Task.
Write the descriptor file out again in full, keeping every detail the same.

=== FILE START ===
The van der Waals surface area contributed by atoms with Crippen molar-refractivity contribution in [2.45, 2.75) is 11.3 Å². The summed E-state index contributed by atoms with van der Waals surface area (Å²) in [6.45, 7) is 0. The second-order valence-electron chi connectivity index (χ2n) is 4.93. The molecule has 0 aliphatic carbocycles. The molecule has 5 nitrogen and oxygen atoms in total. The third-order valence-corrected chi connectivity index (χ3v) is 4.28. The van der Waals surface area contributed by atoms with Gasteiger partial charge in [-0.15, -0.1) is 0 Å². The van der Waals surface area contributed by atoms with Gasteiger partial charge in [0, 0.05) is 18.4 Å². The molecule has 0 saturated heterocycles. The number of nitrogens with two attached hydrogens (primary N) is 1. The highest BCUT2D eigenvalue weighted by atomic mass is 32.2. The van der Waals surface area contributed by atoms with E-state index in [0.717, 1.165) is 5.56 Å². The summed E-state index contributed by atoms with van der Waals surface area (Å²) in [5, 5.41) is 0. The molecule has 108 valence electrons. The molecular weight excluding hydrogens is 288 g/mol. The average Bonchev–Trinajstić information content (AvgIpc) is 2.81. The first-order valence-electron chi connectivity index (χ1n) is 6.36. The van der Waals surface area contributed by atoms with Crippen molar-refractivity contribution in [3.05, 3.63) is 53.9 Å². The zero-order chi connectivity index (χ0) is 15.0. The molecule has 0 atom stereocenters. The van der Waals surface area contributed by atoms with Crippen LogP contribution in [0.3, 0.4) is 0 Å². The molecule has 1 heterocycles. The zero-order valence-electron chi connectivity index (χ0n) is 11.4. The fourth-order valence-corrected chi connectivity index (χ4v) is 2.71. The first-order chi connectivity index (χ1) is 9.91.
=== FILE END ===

The van der Waals surface area contributed by atoms with Crippen molar-refractivity contribution in [2.45, 2.75) is 11.3 Å². The summed E-state index contributed by atoms with van der Waals surface area (Å²) in [6.45, 7) is 0. The second-order valence-electron chi connectivity index (χ2n) is 4.93. The molecule has 0 aliphatic carbocycles. The molecule has 5 nitrogen and oxygen atoms in total. The third-order valence-corrected chi connectivity index (χ3v) is 4.28. The van der Waals surface area contributed by atoms with Gasteiger partial charge in [-0.15, -0.1) is 0 Å². The van der Waals surface area contributed by atoms with Gasteiger partial charge in [0, 0.05) is 18.4 Å². The molecule has 0 saturated heterocycles. The number of nitrogens with two attached hydrogens (primary N) is 1. The highest BCUT2D eigenvalue weighted by atomic mass is 32.2. The van der Waals surface area contributed by atoms with E-state index in [0.717, 1.165) is 5.56 Å². The summed E-state index contributed by atoms with van der Waals surface area (Å²) in [5, 5.41) is 0. The molecule has 108 valence electrons. The molecular weight excluding hydrogens is 288 g/mol. The average Bonchev–Trinajstić information content (AvgIpc) is 2.81. The first-order valence-electron chi connectivity index (χ1n) is 6.36. The van der Waals surface area contributed by atoms with Crippen molar-refractivity contribution in [3.05, 3.63) is 53.9 Å². The zero-order chi connectivity index (χ0) is 15.0. The molecule has 0 atom stereocenters. The van der Waals surface area contributed by atoms with Crippen LogP contribution in [0.3, 0.4) is 0 Å². The molecule has 1 heterocycles. The zero-order valence-electron chi connectivity index (χ0n) is 11.4. The fourth-order valence-corrected chi connectivity index (χ4v) is 2.71. The first-order chi connectivity index (χ1) is 9.91.